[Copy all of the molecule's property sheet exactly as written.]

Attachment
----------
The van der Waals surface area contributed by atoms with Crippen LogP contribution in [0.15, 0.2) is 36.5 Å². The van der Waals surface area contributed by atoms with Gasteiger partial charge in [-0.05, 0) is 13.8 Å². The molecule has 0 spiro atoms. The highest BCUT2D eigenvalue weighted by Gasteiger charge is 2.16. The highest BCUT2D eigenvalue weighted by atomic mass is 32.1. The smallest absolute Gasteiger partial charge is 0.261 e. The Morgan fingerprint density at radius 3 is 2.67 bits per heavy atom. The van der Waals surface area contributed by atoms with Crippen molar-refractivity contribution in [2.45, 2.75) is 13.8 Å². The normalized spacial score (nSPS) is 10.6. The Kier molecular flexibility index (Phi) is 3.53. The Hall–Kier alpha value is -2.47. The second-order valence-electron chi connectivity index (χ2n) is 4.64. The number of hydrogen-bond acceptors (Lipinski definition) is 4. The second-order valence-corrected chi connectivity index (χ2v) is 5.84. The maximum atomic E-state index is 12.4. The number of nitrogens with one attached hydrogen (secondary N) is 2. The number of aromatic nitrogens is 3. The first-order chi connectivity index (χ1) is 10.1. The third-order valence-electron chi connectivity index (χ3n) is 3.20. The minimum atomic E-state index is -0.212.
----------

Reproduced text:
The van der Waals surface area contributed by atoms with Crippen LogP contribution in [0.15, 0.2) is 36.5 Å². The van der Waals surface area contributed by atoms with Gasteiger partial charge in [-0.05, 0) is 13.8 Å². The molecule has 0 spiro atoms. The highest BCUT2D eigenvalue weighted by Gasteiger charge is 2.16. The highest BCUT2D eigenvalue weighted by atomic mass is 32.1. The smallest absolute Gasteiger partial charge is 0.261 e. The Morgan fingerprint density at radius 3 is 2.67 bits per heavy atom. The van der Waals surface area contributed by atoms with Crippen molar-refractivity contribution in [2.45, 2.75) is 13.8 Å². The normalized spacial score (nSPS) is 10.6. The Kier molecular flexibility index (Phi) is 3.53. The Hall–Kier alpha value is -2.47. The second-order valence-electron chi connectivity index (χ2n) is 4.64. The number of hydrogen-bond acceptors (Lipinski definition) is 4. The second-order valence-corrected chi connectivity index (χ2v) is 5.84. The maximum atomic E-state index is 12.4. The number of nitrogens with one attached hydrogen (secondary N) is 2. The number of aromatic nitrogens is 3. The first-order chi connectivity index (χ1) is 10.1. The third-order valence-electron chi connectivity index (χ3n) is 3.20. The minimum atomic E-state index is -0.212.